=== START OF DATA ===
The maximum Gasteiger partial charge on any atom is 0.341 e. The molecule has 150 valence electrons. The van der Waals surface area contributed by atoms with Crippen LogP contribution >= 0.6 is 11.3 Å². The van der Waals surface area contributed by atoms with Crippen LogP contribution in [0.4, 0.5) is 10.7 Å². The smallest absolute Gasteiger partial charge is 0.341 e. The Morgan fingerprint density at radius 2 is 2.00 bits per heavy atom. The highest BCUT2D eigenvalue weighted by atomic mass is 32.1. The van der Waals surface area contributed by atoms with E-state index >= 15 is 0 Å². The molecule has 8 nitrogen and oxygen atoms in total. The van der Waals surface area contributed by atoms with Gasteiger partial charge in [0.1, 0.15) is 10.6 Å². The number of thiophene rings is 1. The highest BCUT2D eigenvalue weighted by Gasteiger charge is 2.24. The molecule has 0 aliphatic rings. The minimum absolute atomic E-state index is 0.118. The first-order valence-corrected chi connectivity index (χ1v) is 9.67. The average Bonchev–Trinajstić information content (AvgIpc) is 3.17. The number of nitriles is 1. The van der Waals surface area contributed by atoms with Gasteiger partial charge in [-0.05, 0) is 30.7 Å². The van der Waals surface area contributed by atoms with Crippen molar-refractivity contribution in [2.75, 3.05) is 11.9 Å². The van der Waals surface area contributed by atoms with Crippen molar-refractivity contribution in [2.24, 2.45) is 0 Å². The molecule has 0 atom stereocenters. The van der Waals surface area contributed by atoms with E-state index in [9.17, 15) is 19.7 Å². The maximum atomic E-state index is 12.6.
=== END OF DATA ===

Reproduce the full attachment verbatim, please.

The maximum Gasteiger partial charge on any atom is 0.341 e. The molecule has 150 valence electrons. The van der Waals surface area contributed by atoms with Crippen LogP contribution >= 0.6 is 11.3 Å². The van der Waals surface area contributed by atoms with Crippen LogP contribution in [0.4, 0.5) is 10.7 Å². The smallest absolute Gasteiger partial charge is 0.341 e. The Morgan fingerprint density at radius 2 is 2.00 bits per heavy atom. The highest BCUT2D eigenvalue weighted by atomic mass is 32.1. The van der Waals surface area contributed by atoms with E-state index >= 15 is 0 Å². The molecule has 8 nitrogen and oxygen atoms in total. The van der Waals surface area contributed by atoms with Gasteiger partial charge in [0.1, 0.15) is 10.6 Å². The number of thiophene rings is 1. The highest BCUT2D eigenvalue weighted by Gasteiger charge is 2.24. The molecule has 0 aliphatic rings. The minimum absolute atomic E-state index is 0.118. The first-order valence-corrected chi connectivity index (χ1v) is 9.67. The average Bonchev–Trinajstić information content (AvgIpc) is 3.17. The number of nitriles is 1. The van der Waals surface area contributed by atoms with Gasteiger partial charge in [-0.05, 0) is 30.7 Å². The van der Waals surface area contributed by atoms with Crippen molar-refractivity contribution in [2.75, 3.05) is 11.9 Å². The van der Waals surface area contributed by atoms with Crippen molar-refractivity contribution in [2.24, 2.45) is 0 Å². The molecule has 0 atom stereocenters. The van der Waals surface area contributed by atoms with E-state index in [9.17, 15) is 19.7 Å². The maximum atomic E-state index is 12.6.